That Old Black Magic
25 February 1973
‘That Old Black Magic’ continues along the Series 3 line of aiming forward while looking back. The episode resonates most obviously with Series 1’s ‘Cecily’. Not only does Tim reprise his Nanny voice (as a tremulous fortune teller), the would-be spooky tableau is arranged with over-the-top, suspenseful music and a manifest, deliberate hokeyness in the props department. Graeme’s plunge into power-crazed madness constitutes a deranged echo of his Fearless Leader transformation of ‘Radio Goodies’. There’s also a flashback to Series 2’s ‘Gender Education’ when Witch Hazel arrives unexpectedly for the seance:
The lads of course retain their fondness for visual gags (Hazel’s snakeskin handbag) and corny wordplay (“Long noses run in our family”). Indeed, much of the ‘black magic’ humour derives from fatuously associating ‘magic’ and ‘conjuring’ with parlour tricks. Graeme’s throat-seeking vampire bat (‘Kitten Kong’) makes another prestidigitatious appearance!
The episode plays out quickly, yet there is a lack of movement between locales. Gone are the usual comings and goings (no trandem!) and half-time mock commercials. Instead, we’re given three consecutive office sequences (Hazel’s arrival; the seance; Graeme’s ketchup-smeared lair) followed by the Clapham Common showdown (in the dead of night, presumably the witching hour) and subsequent gibbon chase (in broad daylight!) and then back to the office. The lads here are experimenting with longer scenes, testing their ability to hold viewers and keep them laughing without constant shifting about… and without musical accompaniment.
Ten months later, the Goodies would deliver their first genuine bottle episode in Series 4’s ‘The Stone Age’.
The other notable development is in the area of female representation. Patricia Hayes (beloved elderly owner of three small dogs in A Fish Called Wanda) is a powerful presence as Witch Hazel. Her cackling laugh is so resoundingly, infectiously, wholeheartedly unhinged that she immediately establishes her authority—a looney, to be sure, but one to be respected! She charms and disturbs in equal measure, bringing every bit as inexorable a personality to bear as did Deputy Commissioner Butcher (‘Give Police a Chance’) or the Music Master (‘The Music Lovers’). As if in response to her presence (or my observations last episode!), the lads appear ready to overhaul, at least a little, their attitude to women.
Bill, for example, can be seen at the start of the episode reading not a girlie magazine but rather Woman, a periodical that in the 1970s was aimed primarily at housewives. To be sure, Graeme’s magic act still requires the presence of a scantily clad assistant (Miss Betty), but her presence passes unremarked (save for Bill’s initial, “Ahh! She’s dead! She’s dead! Look— oh, no she’s not.”) and serves neither as overt titillation nor the basis of any ‘rude bits’ humour.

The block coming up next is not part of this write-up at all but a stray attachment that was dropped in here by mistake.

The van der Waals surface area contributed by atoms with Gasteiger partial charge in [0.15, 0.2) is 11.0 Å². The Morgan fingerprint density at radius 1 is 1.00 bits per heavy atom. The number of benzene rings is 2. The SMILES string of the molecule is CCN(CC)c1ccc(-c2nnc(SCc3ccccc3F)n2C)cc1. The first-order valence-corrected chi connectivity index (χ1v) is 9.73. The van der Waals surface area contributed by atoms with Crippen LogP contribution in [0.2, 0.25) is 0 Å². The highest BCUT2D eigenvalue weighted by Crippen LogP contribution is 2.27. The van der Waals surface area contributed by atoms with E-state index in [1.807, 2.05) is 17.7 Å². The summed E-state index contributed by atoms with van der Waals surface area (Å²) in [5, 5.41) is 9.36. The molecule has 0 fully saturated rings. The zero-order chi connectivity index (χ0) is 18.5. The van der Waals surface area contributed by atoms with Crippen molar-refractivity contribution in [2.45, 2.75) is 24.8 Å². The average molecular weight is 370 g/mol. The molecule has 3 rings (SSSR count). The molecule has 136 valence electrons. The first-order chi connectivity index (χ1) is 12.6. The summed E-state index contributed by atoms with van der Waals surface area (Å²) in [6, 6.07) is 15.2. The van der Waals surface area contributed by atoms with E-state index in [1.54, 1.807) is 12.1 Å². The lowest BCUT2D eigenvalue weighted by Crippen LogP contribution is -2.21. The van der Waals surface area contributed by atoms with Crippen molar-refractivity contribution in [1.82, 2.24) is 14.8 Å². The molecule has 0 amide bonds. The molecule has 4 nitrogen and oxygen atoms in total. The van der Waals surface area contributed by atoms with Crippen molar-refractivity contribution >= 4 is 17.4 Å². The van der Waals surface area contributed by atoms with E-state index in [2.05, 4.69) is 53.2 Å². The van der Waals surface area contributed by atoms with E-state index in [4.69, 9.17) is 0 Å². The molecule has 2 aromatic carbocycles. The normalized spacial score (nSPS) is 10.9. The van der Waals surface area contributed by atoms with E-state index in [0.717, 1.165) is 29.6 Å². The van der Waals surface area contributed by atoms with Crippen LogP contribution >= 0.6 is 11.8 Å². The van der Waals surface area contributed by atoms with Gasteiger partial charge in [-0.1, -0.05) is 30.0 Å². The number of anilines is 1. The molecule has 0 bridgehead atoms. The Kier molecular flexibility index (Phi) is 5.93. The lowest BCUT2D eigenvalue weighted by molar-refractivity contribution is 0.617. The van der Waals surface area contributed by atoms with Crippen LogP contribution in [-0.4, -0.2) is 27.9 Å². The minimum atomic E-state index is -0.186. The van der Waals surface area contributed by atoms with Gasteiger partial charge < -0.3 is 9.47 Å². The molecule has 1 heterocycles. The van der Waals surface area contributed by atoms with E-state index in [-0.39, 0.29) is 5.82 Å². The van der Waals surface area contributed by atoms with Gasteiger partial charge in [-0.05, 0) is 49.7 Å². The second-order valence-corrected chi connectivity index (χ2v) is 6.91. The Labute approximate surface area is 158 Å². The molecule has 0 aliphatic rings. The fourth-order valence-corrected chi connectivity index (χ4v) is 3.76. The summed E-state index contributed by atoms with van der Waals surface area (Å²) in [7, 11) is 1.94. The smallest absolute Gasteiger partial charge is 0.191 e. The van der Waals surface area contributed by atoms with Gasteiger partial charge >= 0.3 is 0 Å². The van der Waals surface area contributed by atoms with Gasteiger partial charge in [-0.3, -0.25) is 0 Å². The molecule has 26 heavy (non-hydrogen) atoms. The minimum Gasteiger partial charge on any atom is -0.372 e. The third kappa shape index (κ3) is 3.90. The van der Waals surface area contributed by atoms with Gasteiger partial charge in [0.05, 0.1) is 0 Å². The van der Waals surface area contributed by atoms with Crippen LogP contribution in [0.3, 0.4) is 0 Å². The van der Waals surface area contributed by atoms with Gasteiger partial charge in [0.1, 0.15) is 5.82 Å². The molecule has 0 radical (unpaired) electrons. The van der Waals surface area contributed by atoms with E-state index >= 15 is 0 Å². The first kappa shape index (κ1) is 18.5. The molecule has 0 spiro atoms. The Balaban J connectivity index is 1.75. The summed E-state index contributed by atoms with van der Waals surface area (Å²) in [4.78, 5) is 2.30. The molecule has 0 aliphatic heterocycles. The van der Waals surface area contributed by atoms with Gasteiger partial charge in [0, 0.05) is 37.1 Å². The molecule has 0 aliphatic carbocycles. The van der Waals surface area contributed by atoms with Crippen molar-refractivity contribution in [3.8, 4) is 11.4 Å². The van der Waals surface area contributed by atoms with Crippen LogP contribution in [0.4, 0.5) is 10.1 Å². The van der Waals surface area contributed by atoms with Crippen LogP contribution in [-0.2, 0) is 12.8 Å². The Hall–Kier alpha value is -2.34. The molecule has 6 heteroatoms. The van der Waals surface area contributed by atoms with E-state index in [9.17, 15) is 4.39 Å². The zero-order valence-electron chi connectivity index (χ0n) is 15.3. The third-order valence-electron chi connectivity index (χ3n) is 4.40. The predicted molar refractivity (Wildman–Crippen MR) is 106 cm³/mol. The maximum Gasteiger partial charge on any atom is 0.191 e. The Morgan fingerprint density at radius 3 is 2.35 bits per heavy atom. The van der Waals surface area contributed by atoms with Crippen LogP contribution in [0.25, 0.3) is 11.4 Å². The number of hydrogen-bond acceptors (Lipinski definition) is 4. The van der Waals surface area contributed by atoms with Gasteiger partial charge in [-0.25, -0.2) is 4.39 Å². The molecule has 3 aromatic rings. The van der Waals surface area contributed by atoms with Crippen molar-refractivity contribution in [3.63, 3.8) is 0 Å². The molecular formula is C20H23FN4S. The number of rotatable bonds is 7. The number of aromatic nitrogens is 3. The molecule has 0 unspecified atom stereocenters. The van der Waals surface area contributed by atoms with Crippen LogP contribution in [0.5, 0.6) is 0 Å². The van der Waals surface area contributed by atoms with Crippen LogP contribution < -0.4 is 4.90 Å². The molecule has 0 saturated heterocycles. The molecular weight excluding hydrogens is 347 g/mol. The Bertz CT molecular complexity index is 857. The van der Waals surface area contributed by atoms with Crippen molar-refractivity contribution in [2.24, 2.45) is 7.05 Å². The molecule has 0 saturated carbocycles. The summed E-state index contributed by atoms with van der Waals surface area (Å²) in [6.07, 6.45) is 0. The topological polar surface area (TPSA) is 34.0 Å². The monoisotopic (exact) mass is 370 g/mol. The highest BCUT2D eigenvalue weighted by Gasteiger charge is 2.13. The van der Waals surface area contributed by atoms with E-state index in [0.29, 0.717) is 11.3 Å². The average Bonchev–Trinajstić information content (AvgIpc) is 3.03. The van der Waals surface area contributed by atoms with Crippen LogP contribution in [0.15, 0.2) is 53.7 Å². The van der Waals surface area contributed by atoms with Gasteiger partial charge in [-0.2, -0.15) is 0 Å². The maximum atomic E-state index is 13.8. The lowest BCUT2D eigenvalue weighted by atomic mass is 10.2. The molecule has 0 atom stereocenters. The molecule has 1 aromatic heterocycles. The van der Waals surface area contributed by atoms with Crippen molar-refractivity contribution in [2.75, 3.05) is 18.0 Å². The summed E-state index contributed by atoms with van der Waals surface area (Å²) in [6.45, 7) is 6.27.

In fact, the lads seem rather to make a point of being more subtle in their sexual references. Firstly, they disparage the witchcraft book’s Sunday-papers styled nude picture and headline (‘a bum in the coven’), even though they’d earlier fallen over themselves at Bill’s near identical pun (‘Turned black? That’s because they’ve been in the coven too long!’). Then Graeme, having impressed but slightly shocked Tim and Bill’s virgins by referring to the ritual’s ‘dreadful and terrifying climax’, is interrupted mid-summoning and complains petulantly of a ‘ruptured pentacle’. These are shifty, sly allusions, as is the phrase ‘opportunity knocks’ (noun or verb?) and the earlier ritualised witchcraft where, instead of nude dancing, the participants engage in a more-silly-than-bawdy rendition of ‘Knees Up Mother Brown’, a song that in its ruder interpretation has connotations of sexual coupling, but here is given the ‘what a rotten song / what a rotten singer’ refrain that speaks to jolly self-mockery.
Which isn’t to say the lads had become suddenly averse to unsubtle humour…
…but they were starting to choose their moments! As was so often the case, the episode peters out to rather a lame ending (Graeme restored, Tim and Bill possessed); yet within this we’re given a sublime touch from Patricia Hayes (as realisation dawns, inertia nevertheless has her rip one last page from the now much-needed spell book) and the delightful notion that, as it was Hazel’s incantation to restore Graeme (“Iggledy-biggledy-boggledy-boz, we want him back the way he was!”) that afflicted Bill and Tim, their true selves mustn’t be human at all but rather, respectively and true to character, the spirits of a dog and a chicken!
Jacob Edwards, 25 February 2023
 There’s also an unfortunate touch of blackface as Graeme indulges (albeit briefly) in a “Swanee, how I love you, how I love you…” black-and-white minstrel act. This isn’t as problematic as later minstrel references, and in context is a throwaway reference gag commensurate to Tim’s equating the ‘living dead; those lost souls on the other side’ with Thames Television, or Graeme summoning the ‘Lord of Darkness, leader of lost souls, all powerful one!’, aka David Frost.
 Just as zookeeper is the default occupation for all who have gone astray in life, so too is Hazel first name out of the hat when the lads have female clients.
 Played by Patricia Gordino (uncredited), who had appeared on Doctor Who as an Axon Woman in ‘The Claws of Axos’ (1971). According to an article in the Daily Mirror (13 March 1971), she did actually come from Clapham.
 The slippery banana peels would come to the fore again during the Eurovision Raving Loony Contest of Series 5’s ‘Fleet Street Goodies’, another episode with a strong female guest star. Perhaps it was the ladies who inspired the Super Chaps to monkey about?
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